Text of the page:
Solid-State Batteries Can Lower Carbon Emissions By 25 To 39%

Transport & Environment is a European-based NGO whose mission is “a zero-emission mobility system that is affordable and has minimal impacts on our health, climate and environment.” Since it was founded 30 years ago, it has played an important role in uncovering the Volkswagen diesel cheating scandal and promoting tougher emission standards for cars and trucks sold in the EU. Recently, it was called out several European manufacturer for foisting off plug-in hybrid models that had up to 12 times as many carbon emissions as advertised on the buying public and alerted EU regulators to the scam.

This month, it commissioned Minviro, a company specializing in raw material life cycle analysis, to compare the carbon emissions from emerging solid-state battery technology to current battery chemistries. Since solid-state batteries have a higher energy density, they need less materials to manufacture — about 24% less, on average. Not surprisingly, 24% fewer materials equates to about 24% fewer emissions. No surprise there.

Solid-State Battery Emissions

Solid-state technology uses solid ceramic material instead of liquid electrolytes to carry electric current, which makes the batteries lighter, faster to charge, and less expensive. Battery manufacturers forecast that solid-state batteries will be used in EVs in the second half of the decade.

Cecilia Mattea, clean vehicles officer at T&E, said: “Electric vehicles are already far better for the planet than burning oil and the carbon footprint of batteries is falling every year. But solid-state technology is a step change because their higher energy density means far less materials, and therefore far less emissions, are needed to make them.”

Further Reductions Are Possible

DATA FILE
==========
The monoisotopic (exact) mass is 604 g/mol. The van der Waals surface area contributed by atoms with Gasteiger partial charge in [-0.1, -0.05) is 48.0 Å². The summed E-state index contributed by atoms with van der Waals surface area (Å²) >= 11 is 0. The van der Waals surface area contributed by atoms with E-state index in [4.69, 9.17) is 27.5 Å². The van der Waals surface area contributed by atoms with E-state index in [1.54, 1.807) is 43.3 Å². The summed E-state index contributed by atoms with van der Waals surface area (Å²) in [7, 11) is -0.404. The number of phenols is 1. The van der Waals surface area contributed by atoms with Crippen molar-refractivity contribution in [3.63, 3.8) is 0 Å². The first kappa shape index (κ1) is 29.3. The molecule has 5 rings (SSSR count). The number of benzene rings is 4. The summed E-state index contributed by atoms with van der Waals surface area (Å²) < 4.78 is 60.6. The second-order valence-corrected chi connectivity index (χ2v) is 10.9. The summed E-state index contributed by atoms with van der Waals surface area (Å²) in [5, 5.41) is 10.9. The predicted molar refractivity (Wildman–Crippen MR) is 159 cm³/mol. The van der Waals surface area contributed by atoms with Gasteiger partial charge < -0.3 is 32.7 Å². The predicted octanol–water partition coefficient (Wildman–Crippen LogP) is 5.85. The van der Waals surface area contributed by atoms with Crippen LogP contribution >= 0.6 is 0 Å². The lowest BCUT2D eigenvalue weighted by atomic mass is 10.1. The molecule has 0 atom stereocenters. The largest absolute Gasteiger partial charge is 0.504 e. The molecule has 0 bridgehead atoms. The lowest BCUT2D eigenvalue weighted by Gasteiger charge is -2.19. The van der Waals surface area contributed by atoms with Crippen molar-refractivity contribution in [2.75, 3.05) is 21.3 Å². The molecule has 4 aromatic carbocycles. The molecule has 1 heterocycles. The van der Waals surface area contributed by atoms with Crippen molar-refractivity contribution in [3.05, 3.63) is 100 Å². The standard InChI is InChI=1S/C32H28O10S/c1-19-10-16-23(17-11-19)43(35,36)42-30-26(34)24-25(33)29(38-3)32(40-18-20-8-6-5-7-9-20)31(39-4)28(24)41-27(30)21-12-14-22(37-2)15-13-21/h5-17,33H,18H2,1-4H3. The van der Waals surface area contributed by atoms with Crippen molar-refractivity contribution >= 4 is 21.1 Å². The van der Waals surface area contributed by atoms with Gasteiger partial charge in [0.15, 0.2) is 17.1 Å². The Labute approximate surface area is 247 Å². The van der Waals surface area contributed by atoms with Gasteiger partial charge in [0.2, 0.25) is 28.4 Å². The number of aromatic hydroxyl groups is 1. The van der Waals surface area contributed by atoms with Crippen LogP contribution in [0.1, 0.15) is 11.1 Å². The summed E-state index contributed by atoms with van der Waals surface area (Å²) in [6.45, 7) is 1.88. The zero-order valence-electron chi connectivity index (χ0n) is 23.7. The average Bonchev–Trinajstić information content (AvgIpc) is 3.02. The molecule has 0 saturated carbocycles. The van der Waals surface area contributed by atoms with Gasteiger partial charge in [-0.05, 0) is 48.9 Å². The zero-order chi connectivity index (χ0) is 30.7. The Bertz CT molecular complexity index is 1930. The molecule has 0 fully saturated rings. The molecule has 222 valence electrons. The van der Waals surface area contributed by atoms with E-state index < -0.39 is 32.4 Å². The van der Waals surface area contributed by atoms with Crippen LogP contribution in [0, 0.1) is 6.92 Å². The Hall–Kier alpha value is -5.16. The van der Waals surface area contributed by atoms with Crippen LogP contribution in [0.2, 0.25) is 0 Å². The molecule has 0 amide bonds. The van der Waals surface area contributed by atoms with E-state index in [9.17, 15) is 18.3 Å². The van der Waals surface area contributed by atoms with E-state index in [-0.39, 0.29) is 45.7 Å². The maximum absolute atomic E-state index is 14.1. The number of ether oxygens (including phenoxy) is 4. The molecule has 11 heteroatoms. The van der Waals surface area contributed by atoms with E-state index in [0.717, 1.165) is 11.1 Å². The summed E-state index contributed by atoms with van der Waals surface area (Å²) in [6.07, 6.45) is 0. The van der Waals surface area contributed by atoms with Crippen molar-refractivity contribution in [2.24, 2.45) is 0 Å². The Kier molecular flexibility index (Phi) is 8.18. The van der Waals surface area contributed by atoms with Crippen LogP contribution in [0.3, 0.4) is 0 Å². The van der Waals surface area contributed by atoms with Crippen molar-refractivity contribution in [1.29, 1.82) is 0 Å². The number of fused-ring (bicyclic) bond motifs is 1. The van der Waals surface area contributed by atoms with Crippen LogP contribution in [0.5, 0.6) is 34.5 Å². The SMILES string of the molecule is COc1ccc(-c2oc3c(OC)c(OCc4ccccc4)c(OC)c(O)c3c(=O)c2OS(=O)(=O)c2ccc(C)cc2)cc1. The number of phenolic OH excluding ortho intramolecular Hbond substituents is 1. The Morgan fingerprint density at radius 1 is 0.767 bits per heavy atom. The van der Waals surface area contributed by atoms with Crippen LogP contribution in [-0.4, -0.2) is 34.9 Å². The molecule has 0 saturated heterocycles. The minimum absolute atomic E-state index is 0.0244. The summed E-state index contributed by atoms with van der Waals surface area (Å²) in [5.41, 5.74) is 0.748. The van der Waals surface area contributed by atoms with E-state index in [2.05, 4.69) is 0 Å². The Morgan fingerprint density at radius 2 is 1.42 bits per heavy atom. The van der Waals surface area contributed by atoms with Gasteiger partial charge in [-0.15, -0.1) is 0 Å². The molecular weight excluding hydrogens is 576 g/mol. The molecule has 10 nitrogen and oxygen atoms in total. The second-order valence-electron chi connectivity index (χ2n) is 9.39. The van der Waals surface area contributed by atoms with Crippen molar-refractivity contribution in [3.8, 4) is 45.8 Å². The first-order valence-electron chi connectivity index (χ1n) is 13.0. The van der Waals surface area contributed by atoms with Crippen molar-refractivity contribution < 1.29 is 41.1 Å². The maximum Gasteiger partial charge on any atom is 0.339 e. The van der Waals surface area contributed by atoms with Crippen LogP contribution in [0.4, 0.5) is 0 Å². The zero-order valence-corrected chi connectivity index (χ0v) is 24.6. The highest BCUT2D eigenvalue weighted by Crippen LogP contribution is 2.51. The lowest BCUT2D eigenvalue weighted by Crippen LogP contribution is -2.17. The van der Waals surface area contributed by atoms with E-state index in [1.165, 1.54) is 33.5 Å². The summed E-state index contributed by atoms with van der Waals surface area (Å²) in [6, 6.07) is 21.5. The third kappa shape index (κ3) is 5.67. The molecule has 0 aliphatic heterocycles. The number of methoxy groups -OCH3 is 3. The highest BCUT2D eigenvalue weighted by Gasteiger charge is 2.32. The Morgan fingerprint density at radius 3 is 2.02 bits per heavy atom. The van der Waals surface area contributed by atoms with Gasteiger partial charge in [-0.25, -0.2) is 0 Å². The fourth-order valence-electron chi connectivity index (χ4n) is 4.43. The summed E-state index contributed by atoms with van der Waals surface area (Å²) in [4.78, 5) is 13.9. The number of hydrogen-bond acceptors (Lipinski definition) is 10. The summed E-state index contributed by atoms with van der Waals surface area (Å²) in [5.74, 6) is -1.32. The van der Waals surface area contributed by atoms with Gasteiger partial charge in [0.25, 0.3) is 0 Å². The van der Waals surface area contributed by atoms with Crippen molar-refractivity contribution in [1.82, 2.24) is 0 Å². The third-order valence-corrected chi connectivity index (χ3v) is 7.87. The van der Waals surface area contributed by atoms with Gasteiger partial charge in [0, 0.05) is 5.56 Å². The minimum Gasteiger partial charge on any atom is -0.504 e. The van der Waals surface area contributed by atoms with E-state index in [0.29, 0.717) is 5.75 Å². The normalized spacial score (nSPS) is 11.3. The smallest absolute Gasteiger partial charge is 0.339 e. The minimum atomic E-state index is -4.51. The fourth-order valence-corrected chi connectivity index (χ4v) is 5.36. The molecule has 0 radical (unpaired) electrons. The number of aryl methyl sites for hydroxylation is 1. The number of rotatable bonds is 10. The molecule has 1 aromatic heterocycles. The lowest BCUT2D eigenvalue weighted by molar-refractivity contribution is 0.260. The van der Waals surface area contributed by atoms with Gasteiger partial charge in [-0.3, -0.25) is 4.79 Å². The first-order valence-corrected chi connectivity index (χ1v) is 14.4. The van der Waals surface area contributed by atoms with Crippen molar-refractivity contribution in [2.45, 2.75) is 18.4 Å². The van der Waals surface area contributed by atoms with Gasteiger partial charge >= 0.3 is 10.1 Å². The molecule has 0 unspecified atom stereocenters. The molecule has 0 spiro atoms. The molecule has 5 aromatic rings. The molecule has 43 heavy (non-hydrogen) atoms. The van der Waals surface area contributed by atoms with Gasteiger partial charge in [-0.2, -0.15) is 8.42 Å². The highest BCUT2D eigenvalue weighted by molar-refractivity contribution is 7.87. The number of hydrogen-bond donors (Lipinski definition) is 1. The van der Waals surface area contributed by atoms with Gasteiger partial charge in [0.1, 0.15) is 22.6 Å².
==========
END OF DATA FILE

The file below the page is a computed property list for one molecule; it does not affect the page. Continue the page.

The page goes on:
The research also finds new battery technologies that can reduce the climate impact of batteries even further — by 39% compared to current lithium batteries — if solid-state batteries are made using the most sustainably sourced materials. New mining methods, including extracting lithium from geothermal wells, have significantly lower climate impacts than more commonly used sources such as lithium from hard rock mined in Australia and refined in China.

Cecilia Mattea added, “Cleaning up the way we extract and process the raw materials in solid-state batteries will slash their climate impact even further. Improving the methods used in the supply chain will be key. The EU Battery Regulation is an opportunity to ensure that every battery made or sold in Europe is better sourced, has a lower carbon footprint and is recycled at the end of its life.”

Solid-state batteries may require up to 35% more lithium than the current lithium-ion, but far less graphite and cobalt are needed. Members of the European Commission and EU governments are currently negotiating the final text of the new Battery Regulation. T&E is calling on lawmakers to ensure the legislation incentivizes the production of batteries with a lower carbon footprint, and increases lithium recycling targets to 70% in 2025 and 90% in 2030. Both are higher than what the EU Commission has proposed.

The Takeaway

Transport and Environment is not universally loved. They are forever running around sticking their probes into tailpipes to make sure what is coming out of them is what the manufacturers say it is. But their research is meticulously documented, which means governments must give it due regard even when it is inconvenient or awkward to do so.

There are a lot of people running around shouting about how electric cars are not as “clean” as they claim to be. Groups like T&E provide the data and research to counter those spurious claims.


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